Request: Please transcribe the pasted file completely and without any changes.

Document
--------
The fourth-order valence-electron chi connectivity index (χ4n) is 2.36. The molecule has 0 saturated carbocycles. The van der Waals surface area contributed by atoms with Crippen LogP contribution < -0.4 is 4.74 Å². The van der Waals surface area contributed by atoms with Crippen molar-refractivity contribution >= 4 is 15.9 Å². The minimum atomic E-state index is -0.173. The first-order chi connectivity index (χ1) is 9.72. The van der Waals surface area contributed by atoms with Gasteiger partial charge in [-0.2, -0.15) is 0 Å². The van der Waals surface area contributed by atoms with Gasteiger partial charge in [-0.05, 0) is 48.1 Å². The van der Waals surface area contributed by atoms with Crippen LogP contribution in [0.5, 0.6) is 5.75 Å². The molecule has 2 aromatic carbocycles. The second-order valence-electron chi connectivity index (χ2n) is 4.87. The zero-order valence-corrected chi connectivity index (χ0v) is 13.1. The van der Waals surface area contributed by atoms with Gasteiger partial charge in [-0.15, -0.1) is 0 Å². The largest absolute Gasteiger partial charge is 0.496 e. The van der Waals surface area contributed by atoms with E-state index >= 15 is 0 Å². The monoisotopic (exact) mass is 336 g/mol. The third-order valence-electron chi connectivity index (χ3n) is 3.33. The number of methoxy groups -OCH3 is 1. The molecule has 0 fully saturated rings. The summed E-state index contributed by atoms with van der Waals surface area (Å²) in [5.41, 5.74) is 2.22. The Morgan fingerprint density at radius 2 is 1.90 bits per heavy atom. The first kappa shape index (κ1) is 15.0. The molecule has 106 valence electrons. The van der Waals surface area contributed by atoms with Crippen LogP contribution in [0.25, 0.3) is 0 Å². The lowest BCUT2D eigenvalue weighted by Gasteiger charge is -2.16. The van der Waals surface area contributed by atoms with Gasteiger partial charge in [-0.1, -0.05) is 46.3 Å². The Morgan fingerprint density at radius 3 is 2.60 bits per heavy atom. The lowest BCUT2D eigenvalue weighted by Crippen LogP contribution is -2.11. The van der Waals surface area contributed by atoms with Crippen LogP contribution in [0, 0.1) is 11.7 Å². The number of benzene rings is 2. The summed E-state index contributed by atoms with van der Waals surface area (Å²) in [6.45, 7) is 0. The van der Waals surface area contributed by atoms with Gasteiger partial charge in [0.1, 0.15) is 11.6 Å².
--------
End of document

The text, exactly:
The fourth-order valence-electron chi connectivity index (χ4n) is 2.36. The molecule has 0 saturated carbocycles. The van der Waals surface area contributed by atoms with Crippen LogP contribution < -0.4 is 4.74 Å². The van der Waals surface area contributed by atoms with Crippen molar-refractivity contribution >= 4 is 15.9 Å². The minimum atomic E-state index is -0.173. The first-order chi connectivity index (χ1) is 9.72. The van der Waals surface area contributed by atoms with Gasteiger partial charge in [-0.2, -0.15) is 0 Å². The van der Waals surface area contributed by atoms with Gasteiger partial charge in [-0.05, 0) is 48.1 Å². The van der Waals surface area contributed by atoms with Crippen LogP contribution in [0.5, 0.6) is 5.75 Å². The molecule has 2 aromatic carbocycles. The second-order valence-electron chi connectivity index (χ2n) is 4.87. The zero-order valence-corrected chi connectivity index (χ0v) is 13.1. The van der Waals surface area contributed by atoms with Gasteiger partial charge in [-0.15, -0.1) is 0 Å². The largest absolute Gasteiger partial charge is 0.496 e. The van der Waals surface area contributed by atoms with E-state index >= 15 is 0 Å². The monoisotopic (exact) mass is 336 g/mol. The third-order valence-electron chi connectivity index (χ3n) is 3.33. The number of methoxy groups -OCH3 is 1. The molecule has 0 fully saturated rings. The summed E-state index contributed by atoms with van der Waals surface area (Å²) in [5.41, 5.74) is 2.22. The Morgan fingerprint density at radius 2 is 1.90 bits per heavy atom. The first kappa shape index (κ1) is 15.0. The molecule has 106 valence electrons. The van der Waals surface area contributed by atoms with Crippen LogP contribution in [0.25, 0.3) is 0 Å². The lowest BCUT2D eigenvalue weighted by Gasteiger charge is -2.16. The van der Waals surface area contributed by atoms with Gasteiger partial charge in [-0.1, -0.05) is 46.3 Å². The Morgan fingerprint density at radius 3 is 2.60 bits per heavy atom. The lowest BCUT2D eigenvalue weighted by Crippen LogP contribution is -2.11. The van der Waals surface area contributed by atoms with Crippen LogP contribution in [0, 0.1) is 11.7 Å². The number of benzene rings is 2. The summed E-state index contributed by atoms with van der Waals surface area (Å²) in [6.45, 7) is 0. The van der Waals surface area contributed by atoms with Gasteiger partial charge in [0.1, 0.15) is 11.6 Å².